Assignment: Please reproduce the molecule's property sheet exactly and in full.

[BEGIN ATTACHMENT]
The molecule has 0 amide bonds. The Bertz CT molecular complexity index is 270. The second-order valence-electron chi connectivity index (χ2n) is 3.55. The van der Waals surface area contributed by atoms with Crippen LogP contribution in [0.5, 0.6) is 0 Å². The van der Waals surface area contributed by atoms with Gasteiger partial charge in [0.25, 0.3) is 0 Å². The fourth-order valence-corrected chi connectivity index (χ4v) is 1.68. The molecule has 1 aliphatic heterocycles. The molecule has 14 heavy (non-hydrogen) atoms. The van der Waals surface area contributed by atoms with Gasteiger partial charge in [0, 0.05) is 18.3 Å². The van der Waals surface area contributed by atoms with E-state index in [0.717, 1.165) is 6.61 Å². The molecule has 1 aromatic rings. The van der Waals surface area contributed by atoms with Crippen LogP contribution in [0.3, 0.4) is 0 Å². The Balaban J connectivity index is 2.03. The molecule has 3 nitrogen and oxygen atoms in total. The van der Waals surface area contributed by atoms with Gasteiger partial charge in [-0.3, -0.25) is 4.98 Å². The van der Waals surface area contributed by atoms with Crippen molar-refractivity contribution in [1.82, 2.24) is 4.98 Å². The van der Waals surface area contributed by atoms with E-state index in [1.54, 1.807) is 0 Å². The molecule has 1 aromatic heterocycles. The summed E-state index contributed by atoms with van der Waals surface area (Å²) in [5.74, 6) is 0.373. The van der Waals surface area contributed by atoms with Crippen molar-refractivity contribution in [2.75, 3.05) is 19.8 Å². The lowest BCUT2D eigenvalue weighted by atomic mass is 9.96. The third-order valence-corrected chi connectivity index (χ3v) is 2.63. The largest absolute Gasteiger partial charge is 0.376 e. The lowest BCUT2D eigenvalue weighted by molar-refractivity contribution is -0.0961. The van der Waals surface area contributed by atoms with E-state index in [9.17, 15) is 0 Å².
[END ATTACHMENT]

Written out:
The molecule has 0 amide bonds. The Bertz CT molecular complexity index is 270. The second-order valence-electron chi connectivity index (χ2n) is 3.55. The van der Waals surface area contributed by atoms with Crippen LogP contribution in [0.5, 0.6) is 0 Å². The van der Waals surface area contributed by atoms with Gasteiger partial charge in [0.25, 0.3) is 0 Å². The fourth-order valence-corrected chi connectivity index (χ4v) is 1.68. The molecule has 1 aliphatic heterocycles. The molecule has 14 heavy (non-hydrogen) atoms. The van der Waals surface area contributed by atoms with Gasteiger partial charge in [0, 0.05) is 18.3 Å². The van der Waals surface area contributed by atoms with E-state index in [0.717, 1.165) is 6.61 Å². The molecule has 1 aromatic rings. The van der Waals surface area contributed by atoms with Crippen LogP contribution in [0.3, 0.4) is 0 Å². The Balaban J connectivity index is 2.03. The molecule has 3 nitrogen and oxygen atoms in total. The van der Waals surface area contributed by atoms with Gasteiger partial charge in [-0.3, -0.25) is 4.98 Å². The van der Waals surface area contributed by atoms with Crippen molar-refractivity contribution in [1.82, 2.24) is 4.98 Å². The van der Waals surface area contributed by atoms with E-state index in [1.54, 1.807) is 0 Å². The molecule has 1 aromatic heterocycles. The summed E-state index contributed by atoms with van der Waals surface area (Å²) in [5.74, 6) is 0.373. The van der Waals surface area contributed by atoms with Crippen molar-refractivity contribution in [2.75, 3.05) is 19.8 Å². The lowest BCUT2D eigenvalue weighted by atomic mass is 9.96. The third-order valence-corrected chi connectivity index (χ3v) is 2.63. The largest absolute Gasteiger partial charge is 0.376 e. The lowest BCUT2D eigenvalue weighted by molar-refractivity contribution is -0.0961. The van der Waals surface area contributed by atoms with E-state index in [9.17, 15) is 0 Å².